After playing Tarzan and Jane, the next day we ventured into a national park. For the sake of simplicity, you should know that in general Costa Rica comprises what most people would consider to be the jungle. So when a tour operator tells you that you are going to a national park, you are going to the jungle. If you are wondering what a real jungle is like, just know that in relationship to whatever may be crawling around, you are completely out numbered and everything growing is much bigger than you are. As a final tip, most brightly colored animals or vegetation in the jungle are toxic, so don't eat those pretty red berries.
While in Costa Rica you will meet the most informative and passionate tour guides, naturalists, and scientists. While touring the Manuel Antonio National Park and mangrove, our guide Yannin, was constantly erupting with both passion and information. Throughout our hike he would command 'vamanos!', to keep us moving. While in the park we spotted monkeys, toucans, frogs, snakes and sloths. The mangrove cruise gave us an up close and personal view of the country's virtually undisturbed wetlands and water ecology. Be forewarned that it is common for nature tours begin at 6am when animals are the most active. Believe me, after a few days of early morning tours one does begin to inquire if the animals do stuff at noon.
Once we emerged from the swamp, our next day's activity was something I always wanted to do: giant turtle watching. Tortuguero National Park is a 24-mile stretch of beach along the Caribbean Sea in Costa Rica. For centuries, this beach has been one of the largest homes for giant turtles to come onto land and lay their eggs. The Greenback and Leatherback turtles in Costa Rica are the approximate dimensions of a Full Size mattress and weigh at least 300 pounds, which is why they are called giant turtles!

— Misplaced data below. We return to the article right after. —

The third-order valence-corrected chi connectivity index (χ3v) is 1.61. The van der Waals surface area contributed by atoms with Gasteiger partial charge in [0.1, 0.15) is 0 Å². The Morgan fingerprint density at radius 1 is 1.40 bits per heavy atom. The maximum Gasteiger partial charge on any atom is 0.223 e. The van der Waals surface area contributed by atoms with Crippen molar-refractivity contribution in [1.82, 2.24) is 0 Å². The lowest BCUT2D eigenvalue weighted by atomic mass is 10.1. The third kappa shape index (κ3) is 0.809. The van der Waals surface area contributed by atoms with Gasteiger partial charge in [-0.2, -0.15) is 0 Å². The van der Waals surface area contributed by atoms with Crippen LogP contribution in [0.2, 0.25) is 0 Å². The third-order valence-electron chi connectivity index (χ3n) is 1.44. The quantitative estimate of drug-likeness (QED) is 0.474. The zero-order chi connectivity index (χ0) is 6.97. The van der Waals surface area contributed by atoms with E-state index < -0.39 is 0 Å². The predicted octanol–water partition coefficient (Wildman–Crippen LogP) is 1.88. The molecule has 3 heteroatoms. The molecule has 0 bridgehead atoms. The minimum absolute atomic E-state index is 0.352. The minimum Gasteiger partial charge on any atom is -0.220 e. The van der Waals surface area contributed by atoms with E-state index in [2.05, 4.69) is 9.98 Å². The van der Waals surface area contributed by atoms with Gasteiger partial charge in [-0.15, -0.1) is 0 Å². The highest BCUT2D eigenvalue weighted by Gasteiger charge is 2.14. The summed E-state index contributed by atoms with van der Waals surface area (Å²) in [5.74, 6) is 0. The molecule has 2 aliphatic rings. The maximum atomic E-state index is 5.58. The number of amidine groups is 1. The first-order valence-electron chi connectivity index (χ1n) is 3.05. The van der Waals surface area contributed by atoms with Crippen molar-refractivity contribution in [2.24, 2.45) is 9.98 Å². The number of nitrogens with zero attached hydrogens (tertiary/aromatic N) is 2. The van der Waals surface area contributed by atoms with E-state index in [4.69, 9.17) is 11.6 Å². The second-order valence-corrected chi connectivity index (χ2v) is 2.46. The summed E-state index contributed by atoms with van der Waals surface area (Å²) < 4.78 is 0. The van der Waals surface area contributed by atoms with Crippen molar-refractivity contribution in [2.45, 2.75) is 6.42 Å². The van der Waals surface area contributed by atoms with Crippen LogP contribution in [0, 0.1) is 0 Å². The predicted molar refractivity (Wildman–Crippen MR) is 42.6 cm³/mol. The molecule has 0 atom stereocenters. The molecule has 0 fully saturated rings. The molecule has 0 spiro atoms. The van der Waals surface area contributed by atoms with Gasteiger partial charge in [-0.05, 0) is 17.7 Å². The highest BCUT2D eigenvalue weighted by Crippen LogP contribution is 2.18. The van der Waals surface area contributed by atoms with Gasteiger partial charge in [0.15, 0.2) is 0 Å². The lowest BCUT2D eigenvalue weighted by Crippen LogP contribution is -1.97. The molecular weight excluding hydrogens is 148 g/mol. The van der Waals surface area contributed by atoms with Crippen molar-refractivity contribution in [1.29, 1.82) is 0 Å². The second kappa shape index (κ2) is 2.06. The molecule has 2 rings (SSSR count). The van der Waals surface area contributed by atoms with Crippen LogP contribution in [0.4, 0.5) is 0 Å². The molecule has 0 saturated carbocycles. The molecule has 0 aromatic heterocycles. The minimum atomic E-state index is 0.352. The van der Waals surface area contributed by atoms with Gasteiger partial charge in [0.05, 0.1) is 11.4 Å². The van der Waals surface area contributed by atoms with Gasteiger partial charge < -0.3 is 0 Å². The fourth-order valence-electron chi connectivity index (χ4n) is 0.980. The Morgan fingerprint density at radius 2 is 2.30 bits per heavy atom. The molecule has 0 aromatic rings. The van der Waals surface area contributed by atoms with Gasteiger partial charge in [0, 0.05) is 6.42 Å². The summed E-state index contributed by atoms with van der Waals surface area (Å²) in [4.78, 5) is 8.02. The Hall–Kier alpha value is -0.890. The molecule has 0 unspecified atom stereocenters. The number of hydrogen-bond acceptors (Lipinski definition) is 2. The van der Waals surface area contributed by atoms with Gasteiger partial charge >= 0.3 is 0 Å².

The turtles only come on land to nest during July and August, and they only lay their eggs at night. That night after a serious briefing from our guide, we proceeded to the beach. What we saw on the beach was nothing less than magical. The night sky was completely full of stars and we could clearly see the planet Venus beaming with her halo of light. The sea was crashing and all around us were giant turtles digging holes for nesting and laying eggs. We were able to get so close to the turtles that we could actually see their eggs falling into the sand nests. At this point, Costa Rica's biodiversity completely blew my mind. Little did I know that the best was yet to come.
On the last day of my Costa Rican adventure, I took a charter flight on Nature Air to get from one side of the country to the other. Nature Air is the world's first certified carbon neutral airline. The planes are small twin engines with fantastic views. From above we saw landscapes composed of dense forests, winding rivers, opaque white clouds, and mountains with waterfalls cascading on each side. As if that wasn't enough, the crown jewel was the close up view of Arenal Volcano spewing smoke into the sky. A fellow passenger became so excited that she yelled out "Oh my God! The volcano is volcanoing!"
In Costa Rica I got a real sense of what the planet may have been like before humans destructive behavior. A common Costa Rican expression for anything enjoyable is 'Pura Vida', which translates as the purity of life. While visiting Costa Rica I was gifted with a view of the natural world in all its glory, and that world is Pura Vida!